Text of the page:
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28 November 2018
In September 2018 the Tel Aviv Small Claims Court declined a passenger's claim for compensation against Qantas and Worldwide Travel and Tourism Ltd, concluding that as the flight in question was a domestic flight in New Zealand, Israeli law did not apply.(1)
The plaintiff purchased flights from Worldwide Travel and Tourism Ltd for flights that were operated in March 2015.
The travel agency booked flights from several airlines for the plaintiff's journey with Tel Aviv as the final destination.
The first flight was a domestic flight within New Zealand, from Christchurch to Auckland, operated by Qantas. The plaintiff was subsequently due to fly with a different airline (Korean Airlines) from Auckland to Tel Aviv via Seoul.
Upon his arrival at Christchurch Airport, the plaintiff was notified by Qantas that the flight would be delayed and was offered the choice of an alternative flight or a refund. The plaintiff decided to approach Worldwide Travel and Tourism Ltd, which booked him alternative flights to Israel.
The plaintiff argued that since the delay had caused him to miss his connecting flights to Israel, it should be considered a 'cancelled flight' under the Israeli Aviation Services Law (Compensation and Assistance for Cancellation of Flight or Change of Conditions) 2012 (ASL).
He therefore argued that he was entitled to fixed compensation of NIS3,080 (based on the distance between New Zealand and Israel). In addition, he claimed that he was entitled to a reimbursement for the alternative flight that he had purchased and additional compensation for mental anguish.
The plaintiff also argued that Qantas was liable as the flight operator and could not be exempt from paying compensation, as the flight had been delayed due to a technical malfunction.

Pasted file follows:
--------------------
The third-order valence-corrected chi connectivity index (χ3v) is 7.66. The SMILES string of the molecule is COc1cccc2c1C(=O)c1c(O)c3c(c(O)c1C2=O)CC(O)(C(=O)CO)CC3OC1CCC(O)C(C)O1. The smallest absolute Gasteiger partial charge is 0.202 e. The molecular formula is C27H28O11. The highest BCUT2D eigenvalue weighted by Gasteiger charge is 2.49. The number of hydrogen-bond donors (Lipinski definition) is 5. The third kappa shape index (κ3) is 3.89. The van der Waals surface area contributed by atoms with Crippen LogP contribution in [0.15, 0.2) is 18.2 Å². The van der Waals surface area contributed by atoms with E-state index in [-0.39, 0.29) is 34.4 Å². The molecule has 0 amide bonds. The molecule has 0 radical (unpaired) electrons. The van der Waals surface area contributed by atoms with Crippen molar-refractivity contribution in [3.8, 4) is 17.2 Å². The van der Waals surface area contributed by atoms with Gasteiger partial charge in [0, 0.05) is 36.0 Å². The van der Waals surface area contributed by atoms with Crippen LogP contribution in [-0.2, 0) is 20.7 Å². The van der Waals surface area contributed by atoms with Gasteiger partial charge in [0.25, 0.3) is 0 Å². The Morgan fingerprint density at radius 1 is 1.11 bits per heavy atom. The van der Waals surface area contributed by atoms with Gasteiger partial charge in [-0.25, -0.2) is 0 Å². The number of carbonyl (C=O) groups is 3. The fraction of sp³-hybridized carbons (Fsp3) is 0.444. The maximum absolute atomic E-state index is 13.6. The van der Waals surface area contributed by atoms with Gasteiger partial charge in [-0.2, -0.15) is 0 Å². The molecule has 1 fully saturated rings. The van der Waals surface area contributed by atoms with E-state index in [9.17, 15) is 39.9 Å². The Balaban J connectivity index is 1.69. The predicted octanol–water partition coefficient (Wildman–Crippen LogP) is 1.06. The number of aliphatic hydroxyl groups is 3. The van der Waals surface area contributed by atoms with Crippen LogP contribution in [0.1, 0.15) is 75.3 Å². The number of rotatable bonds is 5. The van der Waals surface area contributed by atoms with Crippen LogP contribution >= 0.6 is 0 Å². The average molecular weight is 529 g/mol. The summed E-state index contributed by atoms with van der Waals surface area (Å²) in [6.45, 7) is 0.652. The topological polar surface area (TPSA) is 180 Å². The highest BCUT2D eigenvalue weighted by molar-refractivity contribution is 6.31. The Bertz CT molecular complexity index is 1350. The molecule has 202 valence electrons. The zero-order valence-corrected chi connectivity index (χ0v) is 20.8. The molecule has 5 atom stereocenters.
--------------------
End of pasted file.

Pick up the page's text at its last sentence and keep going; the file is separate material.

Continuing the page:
Further, the plaintiff argued that:
Qantas highlighted the fact that Worldwide Travel and Tourism Ltd had booked the flights separately: one flight was booked with Qantas (the flight from Christchurch to Auckland) and a separate ticket was booked with Korean Airlines for flights from Auckland to Tel Aviv.
Hence, the flight booked with Qantas was only for the flight within New Zealand and its liability towards the plaintiff was only for that flight.
In addition, since the flight in question was a domestic flight within New Zealand, Qantas argued that Israeli law did not apply. Therefore, the plaintiff had to support his claim with an expert's opinion, to prove the relevant law as a matter of fact. The conditions of carriage were subject to New Zealand law.
Further, according to the ASL, a 'flight operator' is defined as an operator which operates flights from and to Israel. Qantas contended that since the flight in question was neither to nor from Israel the ASL did not apply.
Given that the ASL did not apply, the flight was bound to the contract of carriage, according to which, the right to a claim against Qantas expired two years after the date of the flight. Since more than two years had elapsed between the date of the delayed flight and the filing of the claim, Qantas argued that it should be dismissed.
Qantas further stated that even if the ASL had applied, the flight was only delayed by approximately six hours and therefore would not have been considered a cancelled flight under the ASL.
Worldwide Travel and Tourism Ltd argued that it bore no liability, as it was only the entity which had booked the flights and that the plaintiff had confirmed the reservation and agreed to its conditions.
The Tel Aviv Small Claims Court dismissed the claim against both Qantas and Worldwide Travel and Tourism Ltd. The court stated that a 'flight operator' is defined in Clause 1 of the ASL as an operator that operates flights to and from Israel. Therefore, the law does not apply when connecting flights to Israel are operated by a different airline.
Due to the above, the court concluded that it was not authorised to deal with a claim against a foreign aviation company that operated a domestic flight in New Zealand without a direct connecting flight to Israel.
The court referred to a previous Tel Aviv Small Claims Court decision which had also declined a claim filed in relation to a domestic flight in the United States on the basis that the claim was subject to the US law which had not been proven by way of an expert opinion.(2)
The court also determined that Worldwide Travel and Tourism Ltd was not liable. Since the delay lasted approximately six hours, the plaintiff would have missed any subsequent flights booked with a reasonable time gap and therefore an explanation from the travel agency would have made no difference. In addition, the flight would not have been considered a cancelled flight under the ASL, as it had been delayed for less than eight hours.
For further information on this topic please contact Peggy Sharon or Keren Marco at Levitan, Sharon & Co by telephone (+972 3 688 6768) or email (email@example.com or firstname.lastname@example.org). The Levitan, Sharon & Co website can be accessed at www.israelinsurancelaw.com.
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